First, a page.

Union threat hangs over classroom tests: NUT conference votes to carry on boycotting 'educationally unsound' policy. Fran Abrams reports
Monday 04 April 1994
Britain's biggest teaching union has voted to continue its boycott of the tests and to back it up with strike action if necessary.
The National Union of Teachers could face court action over its stance. The decision was taken at the union's annual conference in Scarborough, north Yorkshire, which ends today.
The boycott was declared legal last year on the basis that it was over teachers' workloads, but the NUT has also declared its opposition to the tests on educational grounds. The other two main teaching unions, the Association of Teachers and Lecturers (ATL) and the National Association of Schoolmasters/Union of Women Teachers (NASUWT), have withdrawn their boycotts of tests in the light of a government commitment to slim them down.
Yesterday, NUT members accused their sister organisations of becoming too close to ministers - Baroness Blatch, the Minister of State for Education, will speak at both the NASUWT and the ATL conferences this week.
It is rumoured that she may announce the use of external markers for the tests, a move which would be opposed by the NUT on the grounds that it would undermine teachers' professional standing.
The NUT is also likely to hold local one-day strikes this year over redundancies, class sizes and new contracts for members in sixth- form colleges.
Marian Darke, last year's president of the union, told the conference that to carry out the tests would be professionally and morally indefensible.
'Our position is absolutely clear,' she said. 'We will not carry out tests that are educationally unsound. We are against additional workload, but we are also against unnecessary workload.'
Doug McAvoy, the general secretary, said the use of tests for league tables was another factor which reinforced the union's implacable opposition to them.
If its position led to the NUT being taken to court, it would mount a strong defence, he added.
'We will argue that there is still unnecessary and additional workload, but we have never sought to conceal our opposition to the principle of the tests being used for league tables or our opposition to the educational unsoundness of them,' he said.
John Patten, Secretary of State for Education, told BBC radio yesterday that he was disappointed by the NUT's decision to take industrial action.
He said: 'I am very saddened, and I think parents will be frankly bewildered that just when standards are beginning to improve. . . we are suddenly back in the middle of the Sixties. We could have one- day strikes right in the middle of the A-levels - that can't be right.'
Doug McAvoy, general secretary of the NUT, faces a leadership challenge from his left-wing deputy. Mary Hufford, who has worked with Mr McAvoy for the past five years, will stand against him when he comes up for re-election in June. She said at the weekend that his pounds 67,000 salary was excessive and that recent trips to America and Australia were a distraction from the real job of running the union.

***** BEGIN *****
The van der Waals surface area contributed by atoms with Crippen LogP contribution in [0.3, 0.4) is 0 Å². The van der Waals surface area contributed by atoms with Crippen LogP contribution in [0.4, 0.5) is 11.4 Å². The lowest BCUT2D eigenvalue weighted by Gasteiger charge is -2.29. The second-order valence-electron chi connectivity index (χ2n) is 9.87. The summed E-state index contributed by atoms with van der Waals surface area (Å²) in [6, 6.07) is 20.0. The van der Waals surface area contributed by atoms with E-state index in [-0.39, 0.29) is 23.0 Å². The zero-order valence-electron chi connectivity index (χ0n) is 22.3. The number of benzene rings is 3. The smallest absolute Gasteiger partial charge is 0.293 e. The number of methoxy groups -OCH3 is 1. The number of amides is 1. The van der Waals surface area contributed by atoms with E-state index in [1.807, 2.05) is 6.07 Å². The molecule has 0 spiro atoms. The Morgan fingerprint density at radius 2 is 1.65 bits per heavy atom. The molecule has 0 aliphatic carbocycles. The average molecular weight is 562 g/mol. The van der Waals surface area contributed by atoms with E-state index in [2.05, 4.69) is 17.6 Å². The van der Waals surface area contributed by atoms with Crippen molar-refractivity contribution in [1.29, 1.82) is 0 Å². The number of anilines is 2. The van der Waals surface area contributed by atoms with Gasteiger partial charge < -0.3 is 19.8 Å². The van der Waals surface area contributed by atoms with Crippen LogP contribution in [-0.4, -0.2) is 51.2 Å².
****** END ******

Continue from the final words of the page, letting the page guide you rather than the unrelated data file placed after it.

- 1 Howard Jacobson: Let's see the 'criticism' of Israel for what it really is
- 3 Belgium fan Axelle Despiegelaere lands L'Oreal campaign after World Cup viral photo
- 4 Britney Spears sings 'Alien' without Auto-Tune in embarrassing leaked audio clip
- 5 PornHub begs users to stop uploading video clips of Brazil getting beaten 7-1
Instagram of US airport security chiefs: Lipstick knives and IED training kits among items seized
Game of Thrones author George RR Martin says 'f*** you' to fans who fear he will die before finishing Westeros saga
Mick Jagger denies being World Cup curse and reason for Brazil’s embarrassing defeat
Israel-Gaza crisis: ‘We just want it to end… We don’t deserve to live like this’
Israel-Gaza crisis: Eight killed in Gaza Strip cafe while watching World Cup semi-final
Sustained immigration has not harmed Britons' employment, say government advisers
Australia facing international condemnation after turning around Sri Lankans at sea
7/7 memorial defaced on anniversary of 2005 attacks with ‘Blair lied thousands died’ graffiti
Even when it brutalises one of its own teenage citizens, America is helpless against Israel
Socialist Worker called to apologise over ‘vile’ article saying Eton schoolboy Horatio Chapple's death is ‘reason to save the polar bears’
There’s a nasty smell in the political air – and it’s coming from the Tories
competitive: Progressive Recruitment: My client, a FTSE 100 organisation are u...
£300 - £350 per day + competitive: Orgtel: My client, a leading bank, is curre...
£33000 per annum + pension, 25 days holiday: Ashdown Group: A highly successfu...
£28000 - £32000 per annum + pension, 25 days holiday: Ashdown Group: A highly ...